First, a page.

They made a real difference and within a few days the pain had gone and I actually started to enjoy running. I even got some of my old Leeds’ friends to start running and John, from the band and others became runners and would come over and we would run along Aberford Road past Stanley and Bottom Boat until we got to the M62 roundabout, turned around and retraced our steps all the way back. John and I decided that we should do a race in preparation for the Wakefield Half Marathon and we entered the Escafeld Veterans A.C. Younger’s Kestrel Lager Half Marathon. Now, I have no idea why we chose a half marathon in preparation for a half marathon rather than a shorter race, but we did, and it was a relatively small event on country roads. The day came and we lined up with the other, many very capable runners, and when the starting gun went off we followed the pack. I can’t remember the time we did it in, but we stayed together and just paced ourselves. I remember we finished without walking, which was our aim and the finish line couldn’t have come sooner. We didn’t get a medal, but a cloth badge, which I still have.
Needless to say, this didn’t put us off and the day of the Wakefield Half Marathon was approaching. The badminton players had all backed out by this point and I was the only one of us to do it. It was a large event and hundreds if not thousands did it. I remember we passed Sandal Castle on the route and it was quite hilly, but again I finished it, got a medal and my love of running was cemented. What I liked was the peace, the countryside, the lack of competition with anyone other than yourself. I will come back to running in another tale later, but running became a real compulsion. Despite what people think, it never becomes easy, as the fitter you get the harder you push yourself. The challenge is always on for longer distances, faster times and scenic runs.
The next big challenge became full marathons, but in 1986 I moved the family to work in the Highlands of Papua New Guinea. I wanted excitement and the job running a small International School of around eighty children was one that my wife and I wanted. We had one son at the time and knew very little about the country we would be part of for three years. We arrived after a thirty-eight hour journey from Heathrow, exhausted and culture shocked, but it was the start of three exciting, wonderful and sometimes dangerous years. Originally, we should have been living on the school grounds, but the house wasn’t fit, so we were housed on a mission hospital, Kudjip. The missionaries were mainly American, but there were one or two Australians and one English lady. They made us very welcome, despite our not sharing their religious beliefs, and I was invited to run with a couple of doctors and a male nurse. We would set out in the early morning, about 6.30am, when it was light and we would run off the campus, along dirt tracks through the rain forest and up into the foothills.
We had done the run once or twice and nothing had happened until one morning we headed off. The air was cool, as we were five thousand feet above sea level, which made running much harder. There was a bit of mist and the forest was coming alive with bird calls and frogs. One of them sounded just like a chain saw. Anyway, as we started the climb up into the hills we passed a grass hut. They were grass huts with woven walls and thatched roofs. As we passed, six men staggered out with beer bottles in their hands. They were unsteady on their feet and in the other hand they carried axes. Now, this wasn’t unusual in PNG. Most men and many women carried axes or machetes. They were used as tools as well as weapons for protection.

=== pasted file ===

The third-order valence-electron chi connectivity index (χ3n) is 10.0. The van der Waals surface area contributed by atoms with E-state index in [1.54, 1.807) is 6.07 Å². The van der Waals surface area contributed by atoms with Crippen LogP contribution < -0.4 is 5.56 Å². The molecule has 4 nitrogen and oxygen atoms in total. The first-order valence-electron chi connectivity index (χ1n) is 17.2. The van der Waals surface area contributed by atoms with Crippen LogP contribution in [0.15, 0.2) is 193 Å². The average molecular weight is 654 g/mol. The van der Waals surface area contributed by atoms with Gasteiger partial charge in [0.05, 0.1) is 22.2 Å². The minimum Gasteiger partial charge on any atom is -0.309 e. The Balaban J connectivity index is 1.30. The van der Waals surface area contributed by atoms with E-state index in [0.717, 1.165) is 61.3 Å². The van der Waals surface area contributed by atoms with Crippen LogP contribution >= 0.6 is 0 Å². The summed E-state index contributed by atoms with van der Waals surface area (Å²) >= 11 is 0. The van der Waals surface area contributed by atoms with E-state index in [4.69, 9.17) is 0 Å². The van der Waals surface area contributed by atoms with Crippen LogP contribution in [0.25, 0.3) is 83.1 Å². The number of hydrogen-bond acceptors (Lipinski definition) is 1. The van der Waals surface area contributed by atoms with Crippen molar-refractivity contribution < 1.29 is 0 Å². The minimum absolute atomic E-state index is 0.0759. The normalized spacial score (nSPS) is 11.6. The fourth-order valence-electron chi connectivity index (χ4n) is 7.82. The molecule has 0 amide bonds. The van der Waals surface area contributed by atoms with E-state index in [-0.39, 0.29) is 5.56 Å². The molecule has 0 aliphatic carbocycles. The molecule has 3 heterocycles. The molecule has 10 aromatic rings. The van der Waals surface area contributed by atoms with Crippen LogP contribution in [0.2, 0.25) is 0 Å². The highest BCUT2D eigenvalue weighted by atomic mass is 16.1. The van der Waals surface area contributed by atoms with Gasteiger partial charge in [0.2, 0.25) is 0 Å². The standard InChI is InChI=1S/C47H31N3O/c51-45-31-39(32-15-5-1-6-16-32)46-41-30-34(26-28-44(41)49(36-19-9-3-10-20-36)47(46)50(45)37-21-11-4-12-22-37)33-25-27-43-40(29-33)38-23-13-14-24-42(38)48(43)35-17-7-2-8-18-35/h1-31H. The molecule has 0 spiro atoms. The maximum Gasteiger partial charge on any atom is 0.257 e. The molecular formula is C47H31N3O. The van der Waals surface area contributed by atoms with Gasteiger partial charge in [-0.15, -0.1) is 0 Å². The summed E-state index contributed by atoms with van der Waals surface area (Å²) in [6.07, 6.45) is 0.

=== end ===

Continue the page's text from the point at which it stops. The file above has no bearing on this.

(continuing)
The men were startled by us and we quickly passed them. We were a little concerned, as we knew we would have to return the same way, but no one said anything. We reached the limit of our course and turned and headed back downhill. The area was deserted, and as we approached the hut we were a little edgy and as the hut came in sight, even more so, as the six men were arranged in a line across the road. They were still bleary-eyed from drinking all night and unsteady, but they clearly were waiting for us. I was unsure what to do, but the others were experienced and had lived here for some time. The doctor in front greeted the six, waved and smiled. The response from our prospective ‘rascals’ was to immediately smile back and wave to us. It appeared to be a reflex action and this, with the fact that we were dressed in running shorts and t-shirts and clearly weren’t carrying anything of value, prompted them to part and allow us to run through. It was with great relief that we arrived back at the hospital, but it put us off early-morning runs.
I didn’t give up though, as after six months I moved onto another mission, CLTC, which was an agricultural and religious college. This was a vast campus and I used to run on the grounds with a New Zealand vet. He was so fit that it put me to shame. He wanted me to run with him, but he would sprint off and then run back and off again. This did nothing at all for my ego, and to crown it all, I found him doing push-ups when I finally caught up with him. My excuse was that I wasn’t used to the altitude, but it was feeble. He was just so much better.
After three years, I returned to England and continued to run in Yorkshire. I did the Leeds Marathon, Humber Bridge Marathon, Bolton Marathon and Manchester Marathon. I tried to get on the London one, but was never selected.
I continued running here in Western Australia and have done a number of runs in Perth, but now I mostly run on the treadmill at the gym. I still do half an hour running each morning, which keeps me fit and is great for getting rid of stress.